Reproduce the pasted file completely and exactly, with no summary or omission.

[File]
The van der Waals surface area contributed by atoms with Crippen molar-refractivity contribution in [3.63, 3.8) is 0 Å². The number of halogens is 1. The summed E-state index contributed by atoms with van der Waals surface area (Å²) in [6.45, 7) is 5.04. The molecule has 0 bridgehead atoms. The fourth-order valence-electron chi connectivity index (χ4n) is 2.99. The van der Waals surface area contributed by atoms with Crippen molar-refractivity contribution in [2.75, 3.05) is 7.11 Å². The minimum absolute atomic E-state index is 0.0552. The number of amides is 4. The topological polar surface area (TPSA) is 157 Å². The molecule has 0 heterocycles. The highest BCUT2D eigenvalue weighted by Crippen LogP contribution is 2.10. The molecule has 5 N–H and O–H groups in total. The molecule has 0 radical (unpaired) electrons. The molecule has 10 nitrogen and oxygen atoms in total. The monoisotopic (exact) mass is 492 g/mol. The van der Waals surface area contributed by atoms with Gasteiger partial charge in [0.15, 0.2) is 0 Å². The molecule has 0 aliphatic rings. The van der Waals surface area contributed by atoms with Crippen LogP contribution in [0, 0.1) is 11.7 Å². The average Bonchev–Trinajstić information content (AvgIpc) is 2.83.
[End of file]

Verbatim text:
The van der Waals surface area contributed by atoms with Crippen molar-refractivity contribution in [3.63, 3.8) is 0 Å². The number of halogens is 1. The summed E-state index contributed by atoms with van der Waals surface area (Å²) in [6.45, 7) is 5.04. The molecule has 0 bridgehead atoms. The fourth-order valence-electron chi connectivity index (χ4n) is 2.99. The van der Waals surface area contributed by atoms with Crippen molar-refractivity contribution in [2.75, 3.05) is 7.11 Å². The minimum absolute atomic E-state index is 0.0552. The number of amides is 4. The topological polar surface area (TPSA) is 157 Å². The molecule has 0 heterocycles. The highest BCUT2D eigenvalue weighted by Crippen LogP contribution is 2.10. The molecule has 5 N–H and O–H groups in total. The molecule has 0 radical (unpaired) electrons. The molecule has 10 nitrogen and oxygen atoms in total. The monoisotopic (exact) mass is 492 g/mol. The van der Waals surface area contributed by atoms with Gasteiger partial charge in [0.15, 0.2) is 0 Å². The molecule has 0 aliphatic rings. The van der Waals surface area contributed by atoms with Crippen LogP contribution in [0, 0.1) is 11.7 Å². The average Bonchev–Trinajstić information content (AvgIpc) is 2.83.